Today’s communication systems require accurate measurements of receiver input power and setting of transmitter output power.

The Agilent M9381A PXIe vector signal generator offers frequency coverage from 1 MHz to 3 or 6 GHz and accelerates throughput with fast RF tuning, baseband tuning technology innovation, versatile list mode, and more. All Photo Credit: Agilent TechnologiesTransceivers are one of the basic building blocks for mobile phones, wireless LAN access points, and the cellular infrastructure. These devices handle both reception and transmission of multiple wireless formats, so testing can be complex, time-consuming, and costly.

Within a test station, a new class of PXIe vector signal generators (VSGs) can provide greater speed and throughput with capabilities such as quick frequency and amplitude switching, good signal linearity, and repeatability. The new VSGs also offer flexible synchronization of frequency and timing to support the required level of calibration.

Challenges in Transceiver Testing

The testing of any transceiver presents two major problems: breadth and synchronization. Breadth comes from the broad range of signal frequencies and power levels that must be tested. This becomes a problem when slow switching speeds in the VSG create a bottleneck in the testing process.

Synchronization is important in two areas: timing and frequency. During testing, the actions of the transceiver and the VSG must be precisely synchronized to ensure proper interaction. In addition, successful transmission and reception requires that the frequency reference in the VSG be synchronized with that of the transceiver, which may become an issue during testing. Some transceivers have an internal 13-, 26-, or 52-MHz reference; however, most test equipment can synchronize only with a 10-MHz reference.

Faster Testing

Transceiver calibration is an important part of the test process. Typically, receiver calibration consists of providing an RF input over a wide range of frequencies and power levels, and then recording the value of the receiver signal strength indicator (RSSI) at each step. This calibration was managed by the test-system software through nested loops that set the DUT and signal generator to a series of frequency/power-level pairs, and then read back the associated RSSI levels.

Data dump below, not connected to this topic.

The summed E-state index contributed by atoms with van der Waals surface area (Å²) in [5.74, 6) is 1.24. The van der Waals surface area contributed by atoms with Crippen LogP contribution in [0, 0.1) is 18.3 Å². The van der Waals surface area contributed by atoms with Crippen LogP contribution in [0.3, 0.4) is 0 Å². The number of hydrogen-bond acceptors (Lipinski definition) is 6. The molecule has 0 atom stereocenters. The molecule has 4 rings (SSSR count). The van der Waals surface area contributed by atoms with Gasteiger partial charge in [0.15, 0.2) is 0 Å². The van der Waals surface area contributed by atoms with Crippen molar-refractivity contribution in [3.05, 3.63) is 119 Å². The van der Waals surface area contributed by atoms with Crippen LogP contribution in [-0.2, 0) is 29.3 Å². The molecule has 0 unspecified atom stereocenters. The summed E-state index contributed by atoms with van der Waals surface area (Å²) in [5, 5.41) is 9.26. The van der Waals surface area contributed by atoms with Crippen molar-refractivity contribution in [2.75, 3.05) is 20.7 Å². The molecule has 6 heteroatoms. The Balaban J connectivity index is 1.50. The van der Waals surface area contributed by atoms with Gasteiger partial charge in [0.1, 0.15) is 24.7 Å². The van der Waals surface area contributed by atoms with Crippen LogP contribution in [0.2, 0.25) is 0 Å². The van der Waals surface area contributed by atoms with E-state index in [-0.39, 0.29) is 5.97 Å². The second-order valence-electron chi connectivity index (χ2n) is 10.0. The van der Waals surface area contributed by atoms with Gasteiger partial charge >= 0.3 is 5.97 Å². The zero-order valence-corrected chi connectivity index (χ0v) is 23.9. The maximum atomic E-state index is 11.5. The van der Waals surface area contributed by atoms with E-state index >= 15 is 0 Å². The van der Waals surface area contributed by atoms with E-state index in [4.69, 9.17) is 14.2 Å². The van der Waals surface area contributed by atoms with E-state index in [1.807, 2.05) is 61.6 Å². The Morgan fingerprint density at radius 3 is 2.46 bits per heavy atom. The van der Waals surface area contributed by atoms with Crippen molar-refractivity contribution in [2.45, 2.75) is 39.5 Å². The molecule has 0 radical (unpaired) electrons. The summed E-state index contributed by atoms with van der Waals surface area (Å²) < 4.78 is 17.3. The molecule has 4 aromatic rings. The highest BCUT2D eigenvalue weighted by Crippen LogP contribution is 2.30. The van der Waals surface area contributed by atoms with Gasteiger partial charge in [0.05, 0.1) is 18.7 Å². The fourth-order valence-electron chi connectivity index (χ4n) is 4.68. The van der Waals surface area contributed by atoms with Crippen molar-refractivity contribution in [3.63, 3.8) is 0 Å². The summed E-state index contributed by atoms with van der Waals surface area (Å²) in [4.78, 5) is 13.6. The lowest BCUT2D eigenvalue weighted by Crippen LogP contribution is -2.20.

As the need for speed grew, signal generators were designed to provide faster switching times. Along the way, the software overhead involved in controlling the DUT became the bottleneck that slowed the testing process.

To overcome this problem, many transceiver manufacturers developed special test modes that allowed the DUT to accept a single command that caused it to cycle through a large number of frequency and amplitude states and record the RSSI levels.

This method required the RF signal generator to cycle through a corresponding set of frequency and amplitude states in synchrony with the DUT. This is accomplished with a capability called list mode in many signal generators.

List mode lets the user predefine a large number of frequency and amplitude states that are output with either specified timing or in response to an external trigger signal. To cover the full range of requirements, the list mode must provide a large number of points, fast switching between those points, flexibility in timing and synchronization, and the ability to use a variety of modulated waveforms.

Synchronizing Actions & Frequency References

Two things drive the need for synchronization between a transceiver and a VSG: testing the DUT in either list mode or normal operational mode. Testing in list mode requires synchronization of the actions performed by the DUT and the VSG. When testing a device in its normal operating mode, it is necessary to synchronize the frequency reference in the VSG to that of the DUT.

Working with List Mode

Most list modes use two types of synchronization: unified triggering and point-by-point handshaking. In the first method, a single trigger event starts the lists in the DUT and the VSG, and the timing of both is initiated by the trigger. In this mode, it is important for every step in the list to be accurately scheduled relative to the initial trigger event. If the beginning of point N is timed from the beginning of point N-1, small errors in timing can accumulate, eventually causing the DUT and VSG to lose synchronization.

In point-by-point handshaking, the VSG will tune to a specific point when it receives an input trigger. When the VSG output settles at that value, it sends a trigger to the DUT or analyzer, which will then start a measurement at that point. When the measurement is complete, the DUT or analyzer will output a trigger that causes the VSG to advance to the next point. The back-and-forth handshaking repeats until the list has been completed.

The handshake method can be useful when the measurement time of the DUT or signal analyzer cannot be predetermined. On the upside, this approach can provide faster throughput because there is little or no need to include guard time in the lists. On the downside, this approach does require two dedicated trigger connections — one input and one output — on the DUT, signal analyzer and VSG.